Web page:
Meet novelist Robert Fraser as he comes face to face with creativity, his mortality, and the deaths of his father and brother. Set mainly in Toronto, the novel also takes us to London, Scotland, Germany, and New York as we follow the escapades of two of Fraser’s fictional characters. There is Simpson, called into service as an anonymous sperm donor, and Dunbar, an enigmatic tourist in Berlin just before the Chernobyl disaster, where he meets the captivating Lena, with whom he begins to sense an almost forgotten freedom and elation. But at the centre of Gentleman Death is Robert Fraser’s own compelling story. Gibson juxtaposes reality and fiction in this compassionate, sometimes outrageous, often very funny exploration of the absurdities and alarms of aging, the nature of fiction itself, and the maturity that grows from reconciliation.
About the Author
Graeme Gibson was born in London, Ontario, in 1934.
An important spokesman for Canadian cultural identity, Gibson was the initial organizer and a founding member of the Writers’ Union of Canada, and was its chairman in 1976. He was also an organizer and founding member of the Writers’ Trust, a non-profit organization, and was subsequently its chairman. From 1987 to 1989 he was president of the Canadian Centre of International PEN.
In 1990, he won a Toronto Arts Award for writing and publishing, and, in 1992 he received the Order of Canada. He is the author of four novels, Five Legs (1969), Communion (1971), Perpetual Motion (1982), and Gentleman Death (1993).
Graeme Gibson lives in Toronto, Ontario.
Praise for Gentleman Death…
“Gentleman Death is a modern danse macabre. A wise and powerful chronicle of fathers and sons and brothers on a new voyage of discovery to the end of the night.”
“In this engaging novel, Graeme Gibson uses the foibles of an aging novelist to address the unaccountable fears that obsess us all sometimes in the small hours of the morning.…His story steams along, effortlessly propelled by fine prose, wit, and insight.…Delightful.…”
–Quill & Quire (starred review)
“An intense, passionate, deeply felt meditation on human mortality and mutability which speaks directly to the heart as well as to the mind.…[A] tour de force.…”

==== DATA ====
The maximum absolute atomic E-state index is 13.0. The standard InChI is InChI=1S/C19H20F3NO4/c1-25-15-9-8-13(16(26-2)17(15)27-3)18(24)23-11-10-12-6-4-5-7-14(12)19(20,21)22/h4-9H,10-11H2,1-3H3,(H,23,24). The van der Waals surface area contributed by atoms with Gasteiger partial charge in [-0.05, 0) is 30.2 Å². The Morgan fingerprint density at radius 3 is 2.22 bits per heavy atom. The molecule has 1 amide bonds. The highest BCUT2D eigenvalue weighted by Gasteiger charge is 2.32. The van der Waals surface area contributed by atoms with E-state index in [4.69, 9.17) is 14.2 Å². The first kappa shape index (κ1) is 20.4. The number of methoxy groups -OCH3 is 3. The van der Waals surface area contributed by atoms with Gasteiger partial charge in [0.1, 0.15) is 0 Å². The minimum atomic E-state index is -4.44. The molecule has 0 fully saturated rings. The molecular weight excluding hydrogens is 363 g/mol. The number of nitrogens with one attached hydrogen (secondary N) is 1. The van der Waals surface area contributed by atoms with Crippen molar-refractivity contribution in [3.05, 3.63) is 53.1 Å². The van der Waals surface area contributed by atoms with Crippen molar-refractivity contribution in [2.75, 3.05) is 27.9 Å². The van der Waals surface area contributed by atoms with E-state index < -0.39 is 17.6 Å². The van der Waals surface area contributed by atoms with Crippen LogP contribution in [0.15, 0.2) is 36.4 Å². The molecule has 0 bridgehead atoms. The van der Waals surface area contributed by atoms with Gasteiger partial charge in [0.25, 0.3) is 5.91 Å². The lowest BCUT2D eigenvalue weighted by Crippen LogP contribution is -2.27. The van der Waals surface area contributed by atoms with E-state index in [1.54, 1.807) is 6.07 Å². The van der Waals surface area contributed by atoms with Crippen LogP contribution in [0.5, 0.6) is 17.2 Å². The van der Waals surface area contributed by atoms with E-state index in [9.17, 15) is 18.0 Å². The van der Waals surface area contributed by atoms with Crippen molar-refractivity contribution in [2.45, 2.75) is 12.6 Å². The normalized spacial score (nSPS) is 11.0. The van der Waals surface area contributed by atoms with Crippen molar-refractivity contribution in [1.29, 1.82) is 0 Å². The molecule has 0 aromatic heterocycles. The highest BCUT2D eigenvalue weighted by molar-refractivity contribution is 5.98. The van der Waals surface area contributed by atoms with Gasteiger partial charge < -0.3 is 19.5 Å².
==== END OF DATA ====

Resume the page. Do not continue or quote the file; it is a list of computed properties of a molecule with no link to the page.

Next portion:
“Utterly involving.… An elegant, poignant novel and a repeatedly funny one.”
“An engaging exploration of memory and death. Complex yet accessible, it is an illuminating guide through the rich territory that W.B. Yeats called the “rag-and-bone shop of the heart.”
“A richly mature book, which made me cackle with laughter and stare into the distance with recognition.…For me, Gibson’s free-wheeling and noble-spirited novel was a gift: one of those rare books which provide grown-up sustenance.”
“Gibson writes clean, hard prose and his literary sensibility seems tough and unflinching. His insights into the mellowing capacity of middle aged are particularly fine.”
–Winnipeg Free Press
“Without a doubt, Gentleman Death is a courageously eccentric book.…Delicate and admirable.…”
“Right from the first page you know you’re in good hands.…The language and sensibility of this novel is both gritty and beautiful.…Gibson writes for a highly literate audience while remaining accessible to anyone interested in the power of language and storytelling.”
“With his hardy, no-frills style, Gibson adroitly shows how real life and fiction blend, how dreams and memories merge and how each of us makes what we can out of life–and death.”
“Not every novelist dares as much and delivers as much as Graeme Gibson does in Gentleman Death.…This is serious stuff, but it is carried off in such exuberant language and with such memorable characters and incidents that reading the novel is like taking a ride on a roller coaster through comic and tragic neighbourhoods of life.”